Anmärkningsvärda fynd av småfjärilar (Microlepidoptera) i Sverige 2020
Nyckelord:Microlepidoptera, Lepidoptera, småfjärilar, årsrapport, nya fynd
This is the 48th annual report on noteworthy finds of Microlepidoptera in Sweden.
The year 2020 was the warmest recorded on the earth since measuring of the temperature began in the 19th century. Like the previous years, the winter of 2019/2020 was exceptionally mild in Sweden. During January-April, the temperature excess was on average several degrees above normal, while May was cooler than average throughout Sweden. June varied more in temperature including some warm spells; July was cool except for a short period in the middle of the month. August was mostly warm, but ended cold. September showed varying temperatures in contrast to the first half of October, which had a large temperature excess, which continued throughout the rest of the year. During the period from the end of September to about 10 October, easterly winds prevailed in southern Sweden, bringing a number of migrants, particularly Macrolepidoptera. Until mid-October, precipitation was close to normal in most parts of Sweden, but eastern Götaland and Svealand had precipitation slightly below normal.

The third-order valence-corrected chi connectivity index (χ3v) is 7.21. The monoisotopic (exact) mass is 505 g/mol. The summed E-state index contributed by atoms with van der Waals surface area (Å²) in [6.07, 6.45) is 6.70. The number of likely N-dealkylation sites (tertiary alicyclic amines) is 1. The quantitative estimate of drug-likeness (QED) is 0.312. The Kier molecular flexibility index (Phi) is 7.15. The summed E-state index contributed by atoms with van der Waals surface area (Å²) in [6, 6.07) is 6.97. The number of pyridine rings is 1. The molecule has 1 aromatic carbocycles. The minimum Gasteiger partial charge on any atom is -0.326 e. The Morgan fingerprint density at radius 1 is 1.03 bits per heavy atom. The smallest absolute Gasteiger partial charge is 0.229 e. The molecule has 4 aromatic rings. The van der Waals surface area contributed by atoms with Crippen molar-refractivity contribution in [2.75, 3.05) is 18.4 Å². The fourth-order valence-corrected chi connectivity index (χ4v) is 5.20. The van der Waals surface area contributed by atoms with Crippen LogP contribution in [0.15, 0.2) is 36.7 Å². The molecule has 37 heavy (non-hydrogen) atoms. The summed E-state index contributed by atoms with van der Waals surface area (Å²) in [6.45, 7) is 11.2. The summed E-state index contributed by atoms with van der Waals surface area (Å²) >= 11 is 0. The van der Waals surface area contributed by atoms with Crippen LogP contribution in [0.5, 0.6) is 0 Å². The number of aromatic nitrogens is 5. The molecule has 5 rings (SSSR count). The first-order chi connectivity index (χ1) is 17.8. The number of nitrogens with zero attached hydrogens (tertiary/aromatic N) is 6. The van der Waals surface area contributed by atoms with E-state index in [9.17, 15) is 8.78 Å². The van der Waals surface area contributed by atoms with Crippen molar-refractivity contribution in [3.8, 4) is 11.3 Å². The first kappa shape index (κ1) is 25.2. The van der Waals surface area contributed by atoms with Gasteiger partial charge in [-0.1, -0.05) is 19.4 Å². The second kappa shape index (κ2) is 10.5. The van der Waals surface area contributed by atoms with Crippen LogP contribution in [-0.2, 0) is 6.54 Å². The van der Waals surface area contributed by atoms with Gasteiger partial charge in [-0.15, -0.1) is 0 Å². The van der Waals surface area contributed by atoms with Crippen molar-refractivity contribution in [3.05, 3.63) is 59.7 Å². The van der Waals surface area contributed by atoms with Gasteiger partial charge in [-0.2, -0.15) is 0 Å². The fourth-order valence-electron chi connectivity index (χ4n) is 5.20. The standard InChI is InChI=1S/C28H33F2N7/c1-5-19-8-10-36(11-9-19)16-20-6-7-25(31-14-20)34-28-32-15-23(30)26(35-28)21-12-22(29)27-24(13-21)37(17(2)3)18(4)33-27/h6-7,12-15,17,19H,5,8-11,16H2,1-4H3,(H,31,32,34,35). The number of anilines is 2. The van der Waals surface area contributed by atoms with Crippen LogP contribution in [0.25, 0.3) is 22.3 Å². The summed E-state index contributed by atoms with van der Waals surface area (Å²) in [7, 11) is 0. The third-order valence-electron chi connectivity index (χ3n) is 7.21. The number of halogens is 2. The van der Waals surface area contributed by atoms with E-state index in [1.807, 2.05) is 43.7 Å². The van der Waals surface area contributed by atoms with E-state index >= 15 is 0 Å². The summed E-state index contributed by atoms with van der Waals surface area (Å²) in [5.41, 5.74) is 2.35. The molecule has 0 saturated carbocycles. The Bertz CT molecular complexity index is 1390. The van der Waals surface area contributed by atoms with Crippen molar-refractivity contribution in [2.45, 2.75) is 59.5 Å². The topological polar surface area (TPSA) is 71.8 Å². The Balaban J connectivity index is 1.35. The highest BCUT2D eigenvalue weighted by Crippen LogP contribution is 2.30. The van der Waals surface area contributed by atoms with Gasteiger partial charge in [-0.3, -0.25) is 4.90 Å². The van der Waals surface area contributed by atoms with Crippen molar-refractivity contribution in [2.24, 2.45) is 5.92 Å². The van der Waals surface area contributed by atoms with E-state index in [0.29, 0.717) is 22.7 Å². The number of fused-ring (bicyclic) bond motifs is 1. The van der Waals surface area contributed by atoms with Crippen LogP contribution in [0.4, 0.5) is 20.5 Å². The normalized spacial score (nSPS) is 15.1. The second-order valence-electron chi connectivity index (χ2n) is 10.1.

Five species were recorded new to Sweden, viz.: 1) Monopis jussii Mutanen, Huemer, Autto, Karsholt & Kaila, 2020, a sibling species of M. laevigella (Denis & Schiffermüller, 1775); 2) Neofaculta taigana Ponomarenko, 1998, a sibling species of N. infernella (Herrich-Schäffer, 1854); 3) Carpatolechia fugacella (Zeller, 1839), which was attracted to a lighttrap in the south of Skåne, an expected species; 4) Coleophora albicostella (Duponchel, 1843), which was caught already in 1974 but remained undetermined until now; the site where it was found has been visited many times during a couple of decades in attempt to verify a population but hitherto in vain; and, finally 5) Eucosma albidulana (Herrich-Schäffer, 1851), a species new to the Nordic countries and which was found in the northeastern part of Skåne in an area with the invasive plant spotted knapweed Centaurea stoebe L., as a probable host. Thus the number of recorded species of Microlepidoptera in Sweden is 1771.
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